dollars to develop weapons of mass destruction." He challenged
Ms. Tuchman Mathews as to whether the invasion could really be
thought of only as "regime change" or rather as "liberation"?
Would she describe the WWII Allied invasion of Germany and the
Soviet Army's advance to Berlin as occupation or "liberation"?
There was a pause before Tuchman-Mathews answered, timidly: "That
was a liberation." It was a decade after the fall of the
Soviet Union, and Stalin's occupation of East Germany could now
be given the historical stamp of "freedom" without anybody
raising an eyebrow.
Lantos let slip an admission that the whole proceedings were bogus.
He condescended to tell Ms. Tuchman-Mathews and Gen. Boyd that
however well-intentioned their inspection plan might be, there
was "no middle way in this crisis." In other words,
one way – the antiwar, non-interventionist way – wasn't even represented
among those specially lined up to testify. You had a choice between
military intervention and military intervention "lite."
Very few reps were going to risk appearing "lite" in
their loafers. It was all stitched up.
handful of Democrats and one Republican held up the losing side
when the odious Colin Powell appeared in the afternoon. Cynthia
McKinney (D-GA), recent casualty of a hatchet job by her own party
that caused her to lose the Democratic primary in her district,
came out swinging, noting "with some sadness" the coup
attempt in Cote d'Ivoire, whose oil reserves made it a "target
for intrigue and subversion." How odd, she said, that the
US should be so concerned about Iraqi human rights that it would
intervene militarily in the Arab state. There seemed to be no
such concern during mass atrocities in Sudan, Congo, East Timor,
and Sierra Leone, where – she noted – children were getting their
hands and feet hacked off at one stage. She had evidently come
into possession of a two-year-old plan by the administration for
"regime change" in Iraq involving US troops being deployed
to guard oil installations in and around Basra. She read that
James Woolsey was already divvying up the oil spoils among his
company's clients, and deciding who would be left out.
uh… "I'm troubled by some reports in the press suggesting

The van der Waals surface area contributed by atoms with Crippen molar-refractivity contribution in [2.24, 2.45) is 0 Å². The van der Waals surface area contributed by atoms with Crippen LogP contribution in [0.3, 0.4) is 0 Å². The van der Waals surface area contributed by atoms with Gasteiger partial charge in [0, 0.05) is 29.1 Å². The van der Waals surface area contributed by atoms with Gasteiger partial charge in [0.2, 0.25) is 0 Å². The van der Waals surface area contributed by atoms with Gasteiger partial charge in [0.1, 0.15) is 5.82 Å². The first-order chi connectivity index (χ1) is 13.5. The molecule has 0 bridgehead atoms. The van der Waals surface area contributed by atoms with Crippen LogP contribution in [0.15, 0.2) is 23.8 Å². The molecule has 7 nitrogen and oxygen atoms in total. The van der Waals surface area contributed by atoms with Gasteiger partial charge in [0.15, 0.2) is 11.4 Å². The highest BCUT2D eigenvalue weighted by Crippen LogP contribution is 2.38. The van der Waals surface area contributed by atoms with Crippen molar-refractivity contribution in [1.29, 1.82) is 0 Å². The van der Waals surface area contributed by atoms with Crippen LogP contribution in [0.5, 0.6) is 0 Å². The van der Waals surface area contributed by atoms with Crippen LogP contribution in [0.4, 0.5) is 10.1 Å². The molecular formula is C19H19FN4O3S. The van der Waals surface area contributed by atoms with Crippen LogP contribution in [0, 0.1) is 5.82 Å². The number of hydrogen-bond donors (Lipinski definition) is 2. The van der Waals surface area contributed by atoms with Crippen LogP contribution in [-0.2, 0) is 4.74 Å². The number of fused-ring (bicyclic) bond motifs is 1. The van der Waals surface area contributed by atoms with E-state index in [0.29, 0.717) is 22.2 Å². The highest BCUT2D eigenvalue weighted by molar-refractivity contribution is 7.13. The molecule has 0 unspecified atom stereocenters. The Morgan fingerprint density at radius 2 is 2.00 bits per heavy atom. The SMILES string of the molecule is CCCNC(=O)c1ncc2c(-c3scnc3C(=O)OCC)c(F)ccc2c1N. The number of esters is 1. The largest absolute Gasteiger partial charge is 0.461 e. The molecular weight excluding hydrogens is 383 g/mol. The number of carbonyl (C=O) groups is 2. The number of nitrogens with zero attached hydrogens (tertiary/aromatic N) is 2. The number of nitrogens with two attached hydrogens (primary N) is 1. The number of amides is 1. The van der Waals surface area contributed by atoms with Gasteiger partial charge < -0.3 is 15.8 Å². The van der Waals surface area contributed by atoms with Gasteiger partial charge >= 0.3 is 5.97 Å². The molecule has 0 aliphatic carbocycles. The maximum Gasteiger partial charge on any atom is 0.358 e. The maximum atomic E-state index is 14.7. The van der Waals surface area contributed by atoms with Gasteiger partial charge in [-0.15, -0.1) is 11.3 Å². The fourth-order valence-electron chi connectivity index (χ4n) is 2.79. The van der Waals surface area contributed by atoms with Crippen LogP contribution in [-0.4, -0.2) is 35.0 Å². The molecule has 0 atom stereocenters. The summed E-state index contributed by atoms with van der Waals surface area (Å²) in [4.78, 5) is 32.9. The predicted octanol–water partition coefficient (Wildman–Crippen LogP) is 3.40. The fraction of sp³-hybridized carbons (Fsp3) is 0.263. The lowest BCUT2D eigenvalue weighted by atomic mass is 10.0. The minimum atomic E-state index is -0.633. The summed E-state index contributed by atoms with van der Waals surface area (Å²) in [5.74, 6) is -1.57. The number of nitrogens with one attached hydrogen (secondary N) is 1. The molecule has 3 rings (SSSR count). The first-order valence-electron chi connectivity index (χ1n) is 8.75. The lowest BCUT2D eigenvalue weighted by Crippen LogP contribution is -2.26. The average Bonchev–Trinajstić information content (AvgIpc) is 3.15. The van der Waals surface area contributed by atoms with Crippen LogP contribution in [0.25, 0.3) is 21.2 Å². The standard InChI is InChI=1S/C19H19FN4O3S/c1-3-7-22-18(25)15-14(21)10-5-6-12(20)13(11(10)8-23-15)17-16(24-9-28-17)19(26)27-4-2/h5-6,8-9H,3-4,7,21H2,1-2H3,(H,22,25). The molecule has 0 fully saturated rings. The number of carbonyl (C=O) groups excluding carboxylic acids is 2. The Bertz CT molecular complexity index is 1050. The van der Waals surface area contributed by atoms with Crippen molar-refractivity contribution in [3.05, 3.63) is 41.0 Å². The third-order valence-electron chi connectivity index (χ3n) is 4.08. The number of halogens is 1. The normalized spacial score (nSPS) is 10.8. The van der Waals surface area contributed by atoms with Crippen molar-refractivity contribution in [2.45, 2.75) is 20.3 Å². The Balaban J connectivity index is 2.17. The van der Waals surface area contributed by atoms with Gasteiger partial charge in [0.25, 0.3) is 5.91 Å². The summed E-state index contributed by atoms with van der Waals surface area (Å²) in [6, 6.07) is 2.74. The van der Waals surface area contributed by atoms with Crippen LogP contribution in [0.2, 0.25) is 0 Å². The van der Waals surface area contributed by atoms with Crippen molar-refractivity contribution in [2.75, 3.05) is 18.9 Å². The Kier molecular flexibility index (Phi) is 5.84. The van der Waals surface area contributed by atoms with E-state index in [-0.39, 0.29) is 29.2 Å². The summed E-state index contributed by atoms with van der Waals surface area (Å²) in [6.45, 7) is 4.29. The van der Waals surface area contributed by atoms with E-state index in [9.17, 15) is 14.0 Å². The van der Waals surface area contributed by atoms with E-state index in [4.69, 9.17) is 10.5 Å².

this is all about oil." It was really all about "human
rights," said the Secretary. As for the countries she mentioned,
"we've been working with all of them." The report about
Mr. Woolsey: "I don't know what that is." Mr. Woolsey,
like Mr. Perle, was appearing before the committee primarily in
the capacity of a concerned American citizen. Of course Woolsey
was concerned about revenue from Iraqi oilfields accruing to other
American citizens – corporations on Booz Allen's client list –
but that was still a legitimate sort of concern for an American
citizen, wasn't it?
Davis (D-FL) and William Delahunt (D-MA) both wanted to know why
America was going to attack Iraq now when the government apparently
had all this information about how dangerous Saddam Hussein was
long ago. No connection had been made between Saddam Hussein and
9/11, so why had the standard changed? What was the urgency? What
were they supposed to tell their angry constituents? Robert Menendez
(D-NJ) and Gregory Meeks (D-NY) wanted to know what made Iraq
such an imminent threat now when he had supposedly been building
up his "weapons of mass destruction" for so many years.
The Secretary was reciting "everything that happened in the
past as justification for a sudden invasion." Yet there was
a perception among Congress and the public that this was "too
sudden," added Adam Schiff (D-CA). We weren't attacked on
September 11th with chemical or biological weapons,
so where is the "irrefutable evidence" that Saddam Hussein
poses such a threat? Why are we doing this now?
why wait another year?" asked the Secretary.